Server Virtualization Explained

Fields

Brian Fields, Stratus Channel Manager, discusses benefits and risks of virtual servers.

Brian Fields, Channel Manager of Stratus Technologies, provided an informative and well-paced presentation on server virtualization at the September Philadelphia Section meeting. Fields notes that server virtualization is being done in both the enterprise and in manufacturing — process and discrete. The benefits of server consolidation and virtualization are being achieved in both environments.

About 25 attended the meeting, which was held at Rumsey Electric in Conchohocken.

Instead of, say, having six servers doing six different functions, you can consolidate the six into one piece of hardware, says Fields. This can happen even if the six are running different operating systems or versions. Free software makes this possible.

Hypervisor software from leading companies such as VMware (vSphere / ESXi) and Microsoft (Hyper-V) manages the server hardware. Virtual machines running operating systems and applications run independently on top of the hypervisor.
Of course the single hardware server has to have sufficient cores and memory to run the virtual servers without degradation of performance.

Fields says that the concept applies to workstations as well. By downloading Microsoft Hyper-V to your PC, you can run Windows XP and Windows 10 on the same machine. Fields says that he does just that on his own computer.

“This allows me to operate my old scanner, which has drivers only for XP,” he says.


While consolidating six virtual servers into one saves money and maintenance, it has risks. Companies must take steps to ensure availability. Otherwise they would lose multiple applications if the single hardware server crashes for some reason. The severity of the loss would depend on the applications underway.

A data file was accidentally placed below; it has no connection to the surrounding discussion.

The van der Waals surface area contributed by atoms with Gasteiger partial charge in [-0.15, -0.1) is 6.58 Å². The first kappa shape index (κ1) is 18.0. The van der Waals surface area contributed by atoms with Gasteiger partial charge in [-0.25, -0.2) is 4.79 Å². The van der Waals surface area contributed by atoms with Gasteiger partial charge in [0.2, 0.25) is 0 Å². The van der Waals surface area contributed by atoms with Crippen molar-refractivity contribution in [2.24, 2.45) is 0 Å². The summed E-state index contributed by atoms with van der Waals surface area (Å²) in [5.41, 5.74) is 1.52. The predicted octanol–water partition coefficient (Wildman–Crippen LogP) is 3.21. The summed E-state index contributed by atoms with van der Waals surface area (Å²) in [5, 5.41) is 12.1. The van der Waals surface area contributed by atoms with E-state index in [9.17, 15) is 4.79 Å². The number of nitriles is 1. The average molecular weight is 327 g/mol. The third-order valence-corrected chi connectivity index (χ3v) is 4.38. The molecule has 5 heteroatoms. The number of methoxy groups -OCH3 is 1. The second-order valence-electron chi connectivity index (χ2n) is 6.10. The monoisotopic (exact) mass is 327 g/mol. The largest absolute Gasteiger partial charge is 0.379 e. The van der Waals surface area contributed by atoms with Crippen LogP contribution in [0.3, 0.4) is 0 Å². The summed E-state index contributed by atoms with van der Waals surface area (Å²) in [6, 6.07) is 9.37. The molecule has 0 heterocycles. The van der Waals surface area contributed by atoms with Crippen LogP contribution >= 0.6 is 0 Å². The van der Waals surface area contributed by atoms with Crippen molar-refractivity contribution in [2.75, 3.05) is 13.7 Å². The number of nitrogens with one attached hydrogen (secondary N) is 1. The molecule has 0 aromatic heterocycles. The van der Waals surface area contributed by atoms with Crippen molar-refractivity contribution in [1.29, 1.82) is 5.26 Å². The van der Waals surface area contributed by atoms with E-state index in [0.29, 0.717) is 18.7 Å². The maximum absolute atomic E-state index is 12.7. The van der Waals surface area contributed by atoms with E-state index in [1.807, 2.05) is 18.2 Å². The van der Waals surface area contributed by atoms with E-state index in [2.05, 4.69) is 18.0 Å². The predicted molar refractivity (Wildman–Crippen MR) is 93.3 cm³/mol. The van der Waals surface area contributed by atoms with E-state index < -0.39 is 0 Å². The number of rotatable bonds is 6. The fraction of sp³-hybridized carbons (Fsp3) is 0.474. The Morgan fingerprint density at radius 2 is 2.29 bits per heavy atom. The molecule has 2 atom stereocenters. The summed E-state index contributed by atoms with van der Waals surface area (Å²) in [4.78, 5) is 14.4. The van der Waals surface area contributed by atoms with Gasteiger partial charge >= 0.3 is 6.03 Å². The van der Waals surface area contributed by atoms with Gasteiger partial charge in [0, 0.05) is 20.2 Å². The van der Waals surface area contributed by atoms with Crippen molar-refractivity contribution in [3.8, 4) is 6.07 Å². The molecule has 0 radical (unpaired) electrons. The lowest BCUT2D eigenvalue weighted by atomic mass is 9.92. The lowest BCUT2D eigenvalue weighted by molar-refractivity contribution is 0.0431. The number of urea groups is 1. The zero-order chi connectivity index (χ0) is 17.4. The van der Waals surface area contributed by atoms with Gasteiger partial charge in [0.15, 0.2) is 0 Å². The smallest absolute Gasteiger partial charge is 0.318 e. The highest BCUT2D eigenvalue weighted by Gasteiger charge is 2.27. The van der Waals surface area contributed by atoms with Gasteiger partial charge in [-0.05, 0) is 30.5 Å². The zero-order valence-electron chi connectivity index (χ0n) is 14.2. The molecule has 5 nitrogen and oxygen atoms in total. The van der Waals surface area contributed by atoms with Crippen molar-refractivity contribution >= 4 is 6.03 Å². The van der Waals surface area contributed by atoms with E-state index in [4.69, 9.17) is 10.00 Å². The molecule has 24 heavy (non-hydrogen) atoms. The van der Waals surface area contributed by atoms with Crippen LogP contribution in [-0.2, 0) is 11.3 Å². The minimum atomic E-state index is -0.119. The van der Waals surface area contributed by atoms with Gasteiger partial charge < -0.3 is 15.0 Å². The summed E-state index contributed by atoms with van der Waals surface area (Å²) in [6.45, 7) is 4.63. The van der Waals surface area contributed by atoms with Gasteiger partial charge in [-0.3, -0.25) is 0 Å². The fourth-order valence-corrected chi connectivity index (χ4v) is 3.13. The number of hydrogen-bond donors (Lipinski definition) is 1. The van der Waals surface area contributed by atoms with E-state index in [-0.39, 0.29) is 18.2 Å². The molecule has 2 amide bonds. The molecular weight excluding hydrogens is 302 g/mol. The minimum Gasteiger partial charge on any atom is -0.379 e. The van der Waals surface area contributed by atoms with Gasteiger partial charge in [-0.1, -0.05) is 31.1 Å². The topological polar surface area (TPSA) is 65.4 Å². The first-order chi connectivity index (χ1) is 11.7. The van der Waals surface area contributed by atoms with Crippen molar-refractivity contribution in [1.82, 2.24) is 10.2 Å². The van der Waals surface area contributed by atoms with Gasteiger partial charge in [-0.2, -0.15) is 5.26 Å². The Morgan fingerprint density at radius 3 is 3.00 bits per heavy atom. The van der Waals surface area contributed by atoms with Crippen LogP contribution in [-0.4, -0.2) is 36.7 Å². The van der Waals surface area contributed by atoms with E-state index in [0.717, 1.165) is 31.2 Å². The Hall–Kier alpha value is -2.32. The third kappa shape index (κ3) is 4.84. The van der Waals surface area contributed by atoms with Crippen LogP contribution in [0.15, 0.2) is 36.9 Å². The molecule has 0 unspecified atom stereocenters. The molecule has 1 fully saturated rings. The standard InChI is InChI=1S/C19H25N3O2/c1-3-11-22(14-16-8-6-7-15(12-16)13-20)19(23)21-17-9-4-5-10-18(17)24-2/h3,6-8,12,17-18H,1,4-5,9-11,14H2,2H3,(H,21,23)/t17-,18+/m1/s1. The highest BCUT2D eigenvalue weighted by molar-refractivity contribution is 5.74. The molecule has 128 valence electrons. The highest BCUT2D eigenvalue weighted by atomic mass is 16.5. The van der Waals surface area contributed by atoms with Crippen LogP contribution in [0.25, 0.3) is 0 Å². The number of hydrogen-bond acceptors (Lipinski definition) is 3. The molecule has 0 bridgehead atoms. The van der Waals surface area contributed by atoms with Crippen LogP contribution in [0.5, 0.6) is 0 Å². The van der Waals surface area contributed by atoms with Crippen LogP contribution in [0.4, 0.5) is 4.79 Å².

One answer to this risk involves two identical servers that both contain the virtual servers. The two monitor each other for faults. If a fault materializes in the operational one, it initiates a switching mechanism that moves to restart functions on the redundant server. Some data would be lost.

Coveted Cup

Following tradition, Section President Brian Ivey presents Brian Fields with the coveted ISA coffee cup after the presentation.

A second possibility has the two identical servers mirror each other. When one fails, the other continues on seamlessly.

Fields says the Stratus Technologies has a variation of this latter approach. Stratus servers have two halves operating in mirror fashion. He continued with a description of the Stratus ftServers that provide three levels of performance and a very high degree of availability.

Fields presided over a lively question and answer session that followed the presentation.

The speaker’s Powerpoint presentation will be available shortly.


Comments

Server Virtualization Explained — 1 Comment

  1. Server virtualization is being done in both the enterprise and in manufacturing – process and discrete. The benefits of server consolidation and virtualization are being achieved in both environments.

    To achieve high-availability in virtualized systems, the high-availability “cluster” has been the traditional approach. Although effective in recovering from server failures, the “cluster” is more complex and requires more I.T. technical resources to manage and maintain.

    The Stratus ftServer is continuously available and provides >99.999% up-time of virtualized server applications without the complexity of less reliable clustered approaches. Remote plants may reap the operational benefits of both virtualization and continuous availability / fault-tolerance by employing the ftServer instead of a cluster.

    I wanted to thank the organizers and attendees for your warm welcome and hospitality.

    Kind Regards, Brian Fields (Stratus Presenter)

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